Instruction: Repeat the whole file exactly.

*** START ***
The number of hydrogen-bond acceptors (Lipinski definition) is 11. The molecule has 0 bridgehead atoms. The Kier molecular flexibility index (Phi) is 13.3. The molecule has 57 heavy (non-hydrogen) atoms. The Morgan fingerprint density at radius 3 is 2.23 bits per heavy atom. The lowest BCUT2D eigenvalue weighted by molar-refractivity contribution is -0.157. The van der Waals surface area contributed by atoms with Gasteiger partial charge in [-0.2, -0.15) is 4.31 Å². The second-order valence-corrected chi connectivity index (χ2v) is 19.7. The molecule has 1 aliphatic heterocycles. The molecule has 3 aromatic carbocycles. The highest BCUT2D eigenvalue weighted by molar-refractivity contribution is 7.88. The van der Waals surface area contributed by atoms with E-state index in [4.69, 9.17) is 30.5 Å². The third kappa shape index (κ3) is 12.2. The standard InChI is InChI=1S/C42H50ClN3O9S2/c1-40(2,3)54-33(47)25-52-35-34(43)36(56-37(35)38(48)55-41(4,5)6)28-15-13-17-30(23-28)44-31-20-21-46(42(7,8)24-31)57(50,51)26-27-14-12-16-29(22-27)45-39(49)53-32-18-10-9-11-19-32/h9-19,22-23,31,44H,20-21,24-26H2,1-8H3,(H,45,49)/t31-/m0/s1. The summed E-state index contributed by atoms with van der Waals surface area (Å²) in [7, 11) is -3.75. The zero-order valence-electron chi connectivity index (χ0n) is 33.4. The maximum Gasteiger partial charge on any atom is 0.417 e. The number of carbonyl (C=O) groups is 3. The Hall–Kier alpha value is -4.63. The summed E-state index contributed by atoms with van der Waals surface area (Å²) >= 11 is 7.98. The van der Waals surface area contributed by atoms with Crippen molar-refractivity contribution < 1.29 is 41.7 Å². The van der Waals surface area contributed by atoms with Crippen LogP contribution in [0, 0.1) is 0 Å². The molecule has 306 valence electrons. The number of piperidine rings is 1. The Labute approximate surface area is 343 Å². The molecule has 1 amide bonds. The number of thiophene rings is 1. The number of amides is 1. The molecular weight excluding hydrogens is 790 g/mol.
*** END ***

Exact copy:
The number of hydrogen-bond acceptors (Lipinski definition) is 11. The molecule has 0 bridgehead atoms. The Kier molecular flexibility index (Phi) is 13.3. The molecule has 57 heavy (non-hydrogen) atoms. The Morgan fingerprint density at radius 3 is 2.23 bits per heavy atom. The lowest BCUT2D eigenvalue weighted by molar-refractivity contribution is -0.157. The van der Waals surface area contributed by atoms with Gasteiger partial charge in [-0.2, -0.15) is 4.31 Å². The second-order valence-corrected chi connectivity index (χ2v) is 19.7. The molecule has 1 aliphatic heterocycles. The molecule has 3 aromatic carbocycles. The highest BCUT2D eigenvalue weighted by molar-refractivity contribution is 7.88. The van der Waals surface area contributed by atoms with E-state index in [4.69, 9.17) is 30.5 Å². The third kappa shape index (κ3) is 12.2. The standard InChI is InChI=1S/C42H50ClN3O9S2/c1-40(2,3)54-33(47)25-52-35-34(43)36(56-37(35)38(48)55-41(4,5)6)28-15-13-17-30(23-28)44-31-20-21-46(42(7,8)24-31)57(50,51)26-27-14-12-16-29(22-27)45-39(49)53-32-18-10-9-11-19-32/h9-19,22-23,31,44H,20-21,24-26H2,1-8H3,(H,45,49)/t31-/m0/s1. The summed E-state index contributed by atoms with van der Waals surface area (Å²) in [7, 11) is -3.75. The zero-order valence-electron chi connectivity index (χ0n) is 33.4. The maximum Gasteiger partial charge on any atom is 0.417 e. The number of carbonyl (C=O) groups is 3. The Hall–Kier alpha value is -4.63. The summed E-state index contributed by atoms with van der Waals surface area (Å²) >= 11 is 7.98. The van der Waals surface area contributed by atoms with Crippen molar-refractivity contribution < 1.29 is 41.7 Å². The van der Waals surface area contributed by atoms with Crippen LogP contribution in [0, 0.1) is 0 Å². The molecule has 306 valence electrons. The number of piperidine rings is 1. The Labute approximate surface area is 343 Å². The molecule has 1 amide bonds. The number of thiophene rings is 1. The number of amides is 1. The molecular weight excluding hydrogens is 790 g/mol.